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Cain Bridge in Castletown to be refurbished

Tuesday, 12 September 2017

Cain BridgeThe Department of Infrastructure is preparing to carry out a major refurbishment of Cain Bridge in Castletown.

The swingbridge, which provides pedestrian access across the town’s harbour, is in need of attention after many decades of exposure to the elements.

A number of important parts will be replaced or repaired, including the main slewing ring and rollers which help to open and close the bridge when vessels require passage. Work will also take place to tackle areas of corrosion across the entire structure.

To enable the refurbishment to be completed as efficiently as possible, the bridge will be craned out of position and transported by road to a covered workshop.

Work is scheduled to start on Wednesday 4 October. The Department is continuing to liaise with Castletown Commissioners and will contact nearby property owners to provide an update about the scheme.

The refurbishment was original programmed to take place before Easter, but the Department’s staff had to be diverted to a different project at short notice.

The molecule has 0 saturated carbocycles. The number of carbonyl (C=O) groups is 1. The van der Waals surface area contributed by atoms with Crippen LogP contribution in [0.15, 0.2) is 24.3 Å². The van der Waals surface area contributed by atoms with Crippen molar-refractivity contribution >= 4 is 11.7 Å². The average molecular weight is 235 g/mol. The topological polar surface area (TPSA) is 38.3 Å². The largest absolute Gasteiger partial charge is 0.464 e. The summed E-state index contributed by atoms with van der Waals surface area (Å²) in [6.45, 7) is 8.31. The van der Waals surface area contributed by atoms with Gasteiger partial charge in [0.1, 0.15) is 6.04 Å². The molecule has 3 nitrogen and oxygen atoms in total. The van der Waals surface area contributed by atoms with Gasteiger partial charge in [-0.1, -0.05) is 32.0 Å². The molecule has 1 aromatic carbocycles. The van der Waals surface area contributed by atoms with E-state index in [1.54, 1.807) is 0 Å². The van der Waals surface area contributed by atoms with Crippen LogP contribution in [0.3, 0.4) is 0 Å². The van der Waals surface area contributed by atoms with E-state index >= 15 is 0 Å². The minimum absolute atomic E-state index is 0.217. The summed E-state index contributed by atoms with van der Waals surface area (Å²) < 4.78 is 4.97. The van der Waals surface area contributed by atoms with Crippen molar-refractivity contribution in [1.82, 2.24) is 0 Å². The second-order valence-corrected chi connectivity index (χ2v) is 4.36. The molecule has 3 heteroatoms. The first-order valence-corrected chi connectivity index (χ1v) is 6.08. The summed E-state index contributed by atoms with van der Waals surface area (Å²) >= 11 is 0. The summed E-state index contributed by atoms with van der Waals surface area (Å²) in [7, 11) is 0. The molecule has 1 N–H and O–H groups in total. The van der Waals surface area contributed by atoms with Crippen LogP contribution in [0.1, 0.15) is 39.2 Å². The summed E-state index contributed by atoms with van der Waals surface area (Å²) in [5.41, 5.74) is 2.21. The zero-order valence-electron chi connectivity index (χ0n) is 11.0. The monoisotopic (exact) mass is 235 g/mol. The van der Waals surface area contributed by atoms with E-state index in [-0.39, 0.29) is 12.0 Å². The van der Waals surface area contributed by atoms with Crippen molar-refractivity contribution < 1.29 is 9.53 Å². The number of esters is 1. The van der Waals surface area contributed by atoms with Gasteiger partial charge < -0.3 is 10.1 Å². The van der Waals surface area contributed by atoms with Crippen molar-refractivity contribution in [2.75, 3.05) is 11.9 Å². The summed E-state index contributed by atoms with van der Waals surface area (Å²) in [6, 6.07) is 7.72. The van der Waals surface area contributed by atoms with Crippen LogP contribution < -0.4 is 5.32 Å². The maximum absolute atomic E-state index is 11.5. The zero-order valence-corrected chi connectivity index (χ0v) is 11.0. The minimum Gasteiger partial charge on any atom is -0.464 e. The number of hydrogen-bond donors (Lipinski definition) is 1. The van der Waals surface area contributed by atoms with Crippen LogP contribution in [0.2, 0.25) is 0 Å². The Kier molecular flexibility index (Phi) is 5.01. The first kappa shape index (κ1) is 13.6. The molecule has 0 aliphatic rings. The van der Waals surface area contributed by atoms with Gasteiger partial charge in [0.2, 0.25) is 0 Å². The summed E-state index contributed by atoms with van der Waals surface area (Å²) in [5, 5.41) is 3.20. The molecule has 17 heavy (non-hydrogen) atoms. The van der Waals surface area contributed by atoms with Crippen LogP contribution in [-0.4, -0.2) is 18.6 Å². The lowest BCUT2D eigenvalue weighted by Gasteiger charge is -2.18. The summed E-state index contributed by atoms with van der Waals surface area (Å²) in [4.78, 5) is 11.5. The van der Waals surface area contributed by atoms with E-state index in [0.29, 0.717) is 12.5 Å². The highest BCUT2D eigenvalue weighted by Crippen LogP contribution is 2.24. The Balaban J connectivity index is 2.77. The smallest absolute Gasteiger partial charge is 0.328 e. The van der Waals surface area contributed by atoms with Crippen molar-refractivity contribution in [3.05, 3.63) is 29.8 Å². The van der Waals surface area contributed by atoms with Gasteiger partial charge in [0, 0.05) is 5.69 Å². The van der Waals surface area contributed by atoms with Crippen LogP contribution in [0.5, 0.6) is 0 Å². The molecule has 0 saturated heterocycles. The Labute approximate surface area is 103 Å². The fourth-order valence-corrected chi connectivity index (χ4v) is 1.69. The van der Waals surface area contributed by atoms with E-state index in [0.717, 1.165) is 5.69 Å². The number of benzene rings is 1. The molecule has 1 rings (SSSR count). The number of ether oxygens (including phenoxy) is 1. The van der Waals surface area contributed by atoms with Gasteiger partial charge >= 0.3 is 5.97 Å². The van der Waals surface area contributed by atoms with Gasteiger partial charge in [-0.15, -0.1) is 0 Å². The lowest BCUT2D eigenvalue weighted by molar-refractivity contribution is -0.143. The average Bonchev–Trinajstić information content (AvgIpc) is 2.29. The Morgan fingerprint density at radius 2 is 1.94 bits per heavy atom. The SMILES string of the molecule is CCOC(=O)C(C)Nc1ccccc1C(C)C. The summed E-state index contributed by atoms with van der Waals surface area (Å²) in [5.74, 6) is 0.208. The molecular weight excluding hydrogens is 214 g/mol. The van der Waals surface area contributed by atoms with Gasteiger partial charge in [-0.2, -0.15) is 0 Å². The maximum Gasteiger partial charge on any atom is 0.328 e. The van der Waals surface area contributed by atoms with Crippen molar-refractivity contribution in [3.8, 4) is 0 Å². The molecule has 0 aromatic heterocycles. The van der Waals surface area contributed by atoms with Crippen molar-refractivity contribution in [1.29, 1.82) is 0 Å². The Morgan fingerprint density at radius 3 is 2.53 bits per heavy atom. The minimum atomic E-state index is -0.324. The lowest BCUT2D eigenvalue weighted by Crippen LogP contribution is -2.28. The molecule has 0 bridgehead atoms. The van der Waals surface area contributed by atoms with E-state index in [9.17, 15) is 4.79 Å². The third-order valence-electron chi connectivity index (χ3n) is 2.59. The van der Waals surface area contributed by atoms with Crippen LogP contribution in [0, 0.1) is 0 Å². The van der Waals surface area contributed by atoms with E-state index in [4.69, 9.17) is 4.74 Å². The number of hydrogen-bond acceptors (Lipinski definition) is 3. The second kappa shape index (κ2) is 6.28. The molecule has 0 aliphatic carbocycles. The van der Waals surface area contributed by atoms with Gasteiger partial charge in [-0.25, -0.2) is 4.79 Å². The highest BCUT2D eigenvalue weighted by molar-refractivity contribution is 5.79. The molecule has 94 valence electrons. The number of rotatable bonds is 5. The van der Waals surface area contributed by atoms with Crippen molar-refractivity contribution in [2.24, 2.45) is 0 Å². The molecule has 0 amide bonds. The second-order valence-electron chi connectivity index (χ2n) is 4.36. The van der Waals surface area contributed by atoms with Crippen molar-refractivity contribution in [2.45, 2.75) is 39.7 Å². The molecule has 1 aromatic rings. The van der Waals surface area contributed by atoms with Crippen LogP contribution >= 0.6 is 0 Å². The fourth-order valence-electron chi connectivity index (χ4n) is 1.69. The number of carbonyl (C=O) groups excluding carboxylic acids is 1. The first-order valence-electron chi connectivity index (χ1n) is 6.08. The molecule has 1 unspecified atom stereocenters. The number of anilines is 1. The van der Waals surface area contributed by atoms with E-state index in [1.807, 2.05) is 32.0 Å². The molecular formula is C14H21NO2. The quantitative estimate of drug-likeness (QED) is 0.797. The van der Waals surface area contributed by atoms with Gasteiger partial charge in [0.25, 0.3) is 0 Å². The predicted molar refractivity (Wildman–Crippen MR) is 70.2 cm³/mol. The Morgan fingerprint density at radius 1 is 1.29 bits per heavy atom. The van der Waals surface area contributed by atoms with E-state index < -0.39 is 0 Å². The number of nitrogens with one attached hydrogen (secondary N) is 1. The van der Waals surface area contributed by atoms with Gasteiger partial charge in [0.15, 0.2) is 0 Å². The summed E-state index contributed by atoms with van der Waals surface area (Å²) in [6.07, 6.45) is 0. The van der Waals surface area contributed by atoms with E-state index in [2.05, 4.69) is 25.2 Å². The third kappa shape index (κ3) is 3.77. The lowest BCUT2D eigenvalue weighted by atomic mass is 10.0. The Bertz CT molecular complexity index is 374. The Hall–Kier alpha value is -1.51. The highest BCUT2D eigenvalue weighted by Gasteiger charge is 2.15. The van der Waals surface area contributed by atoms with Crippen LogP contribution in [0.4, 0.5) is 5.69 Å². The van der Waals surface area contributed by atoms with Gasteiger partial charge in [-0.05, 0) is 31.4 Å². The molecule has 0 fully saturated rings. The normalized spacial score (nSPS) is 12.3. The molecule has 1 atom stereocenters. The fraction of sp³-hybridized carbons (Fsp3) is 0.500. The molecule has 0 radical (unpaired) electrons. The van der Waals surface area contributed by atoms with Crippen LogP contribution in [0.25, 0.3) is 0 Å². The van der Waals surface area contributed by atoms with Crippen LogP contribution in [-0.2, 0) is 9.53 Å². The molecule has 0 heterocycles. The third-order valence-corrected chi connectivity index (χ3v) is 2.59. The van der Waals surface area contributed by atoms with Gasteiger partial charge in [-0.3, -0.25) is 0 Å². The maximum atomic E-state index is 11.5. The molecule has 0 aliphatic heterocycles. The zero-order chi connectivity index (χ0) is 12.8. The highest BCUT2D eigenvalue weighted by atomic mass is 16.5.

Improvements to the bridge, named after Manx war hero Major Robert Cain who won the Victoria Cross for his gallantry and leadership at the Battle of Arnhem in 1944, are part of a comprehensive programme of work to maintain the Island’s structural assets.

Tim Baker MHK, Department Member with responsibility for Ports, said:

‘Cain Bridge is a key part of Castletown’s infrastructure and is in need of an overhaul as it is showing signs of wear and tear. Removing the structure and taking it to an indoor facility will ensure that work can progress without any delays caused by bad weather. The footbridge is well used and our intention is to minimise any inconvenience by having it back in place as quickly as possible.’

He added:

‘This is another example of how the Department is continuing to invest in the long-term integrity of the Island’s highways and structures such as harbours, breakwaters, bridges and retaining walls. Carrying out routine maintenance now means we can avoid the need for more costly interventions in the future.’

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